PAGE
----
Corralitos Market & Sausage Co. Cheesy Bavarian sausage
Food & Drink

A Brief History of the Cheesy Bavarian Sausage

Here’s how the No. 1 selling recipe at Corralitos Market & Sausage Co. came to be

Corralitos Market & Sausage Co. sells up to 1,000 pounds of Cheesy Bavarian sausages per week. PHOTO: KEANA PARKER

It was love at first snap as my teeth broke through the taut casing of my first Cheesy Bavarian sausage from Corralitos Market & Sausage Co. several years ago. The exact “where” and “when” of this inaugural experience has faded from my memory, muddled with the many, many Cheesy Bavarians that came after it, but I’ll never forget my first taste of mildly spiced sausage mixed with creamy cheddar cheese—a deceptively simple combo that nonetheless made quite an impression. I’m salivating just thinking about it.

I didn’t know it at the time, but I had become a member of a group of disciples dedicated to “the Cheesy B” above all other sausages. And according to Dave Peterson, president of Corralitos Market & Sausage Co., we are legion. “We sell 800 to 1,000 pounds of Cheesy Bavarians per week,” reports Peterson, and that number easily jumps to 1,500 pounds during food-based holidays like the Fourth of July and the Super Bowl. “It’s by far our biggest seller. It pays the rent on this place.”

With those kinds of numbers, the beloved Cheesy B is a leading candidate for Santa Cruz County’s Official Sausage (which is a thing we should totally have—get on it, county leaders!), especially since, as Peterson explains, its origins are democratic.

The year was 1976. America was celebrating its bicentennial, the Apple Computer Company was established by Steve Jobs and Steve Wozniak, and customers of the then-20-year-old Corralitos Market were asking for a sausage with cheese in it. Peterson was just getting his start at the market at the time, and says that the general consensus among the staff was that there “was no such thing.”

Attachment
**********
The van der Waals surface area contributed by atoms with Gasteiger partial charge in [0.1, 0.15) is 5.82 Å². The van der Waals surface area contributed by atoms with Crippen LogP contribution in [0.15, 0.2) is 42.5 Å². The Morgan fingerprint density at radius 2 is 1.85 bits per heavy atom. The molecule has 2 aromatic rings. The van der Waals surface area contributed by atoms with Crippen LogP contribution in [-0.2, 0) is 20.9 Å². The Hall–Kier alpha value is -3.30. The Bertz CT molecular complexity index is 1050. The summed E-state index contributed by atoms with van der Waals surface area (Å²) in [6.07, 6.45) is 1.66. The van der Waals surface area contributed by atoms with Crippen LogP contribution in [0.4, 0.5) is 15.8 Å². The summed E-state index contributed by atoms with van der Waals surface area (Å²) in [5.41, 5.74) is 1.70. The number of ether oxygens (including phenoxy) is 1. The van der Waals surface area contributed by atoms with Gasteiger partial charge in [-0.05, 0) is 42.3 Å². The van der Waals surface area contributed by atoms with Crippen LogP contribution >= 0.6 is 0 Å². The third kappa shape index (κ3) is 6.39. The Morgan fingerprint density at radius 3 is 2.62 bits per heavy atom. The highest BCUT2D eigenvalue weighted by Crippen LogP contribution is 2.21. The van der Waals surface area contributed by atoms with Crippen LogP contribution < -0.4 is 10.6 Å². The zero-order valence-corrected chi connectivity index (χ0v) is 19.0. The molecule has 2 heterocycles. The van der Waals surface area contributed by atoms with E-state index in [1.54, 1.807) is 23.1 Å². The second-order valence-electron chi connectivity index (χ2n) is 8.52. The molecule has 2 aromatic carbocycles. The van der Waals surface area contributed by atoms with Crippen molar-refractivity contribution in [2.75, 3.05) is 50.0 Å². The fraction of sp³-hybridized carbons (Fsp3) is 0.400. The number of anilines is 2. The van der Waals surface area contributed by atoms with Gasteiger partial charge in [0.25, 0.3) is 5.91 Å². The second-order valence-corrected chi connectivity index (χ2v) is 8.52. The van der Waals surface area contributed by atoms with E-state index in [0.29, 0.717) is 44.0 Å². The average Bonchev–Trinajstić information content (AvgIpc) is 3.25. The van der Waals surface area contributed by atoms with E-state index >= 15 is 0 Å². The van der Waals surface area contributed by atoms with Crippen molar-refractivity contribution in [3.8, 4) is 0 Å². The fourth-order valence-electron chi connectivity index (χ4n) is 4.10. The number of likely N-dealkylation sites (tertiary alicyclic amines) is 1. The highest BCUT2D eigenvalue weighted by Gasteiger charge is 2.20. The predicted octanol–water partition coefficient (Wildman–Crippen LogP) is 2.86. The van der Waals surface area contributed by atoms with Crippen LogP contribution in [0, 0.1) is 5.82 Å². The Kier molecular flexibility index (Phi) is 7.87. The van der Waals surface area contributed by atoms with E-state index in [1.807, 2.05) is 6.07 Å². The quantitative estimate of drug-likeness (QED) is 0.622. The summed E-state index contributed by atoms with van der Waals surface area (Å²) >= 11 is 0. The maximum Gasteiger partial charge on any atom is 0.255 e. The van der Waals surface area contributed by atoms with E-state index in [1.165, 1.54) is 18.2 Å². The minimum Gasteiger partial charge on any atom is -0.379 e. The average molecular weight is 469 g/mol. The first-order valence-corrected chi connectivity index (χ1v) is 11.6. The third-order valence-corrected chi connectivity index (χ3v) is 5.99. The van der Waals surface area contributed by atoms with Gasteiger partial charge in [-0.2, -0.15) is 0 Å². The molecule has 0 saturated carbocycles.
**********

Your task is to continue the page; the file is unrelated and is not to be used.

But not long after, the sausage makers discovered that national chain Hickory Farms was making a sausage with pepper jack. “We thought, heck, if they can do it so can we.”

The rest is history. The popularity of the Cheesy Bavarian inspired sister sausages Cheesy Jalapeño and Cheesy Andouille. The Market has even gone beyond retail to do custom cuttings—making Cheesy Bavarians out of wild game for hunters.

“It’s just a simple, basic sausage with beef, pork, mild spice and sharp cheddar cheese,” says Peterson. “There are no frills or thrills and you wouldn’t think it, but man, it’s something special.”


At local markets and Corralitos Market & Sausage Co., 569 Corralitos Road, Watsonville. 722-2633.

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Lily Stoicheff is a writer living in Santa Cruz, California, where she mostly spends her time exploring food culture and telling its stories. A fermentation and craft beer enthusiast, her house is overflowing with jars of things that look gross but she swears are delicious. She is the 2017 NEXTie Honoree for Best Writer and a 2017 CNPA Award Winner.

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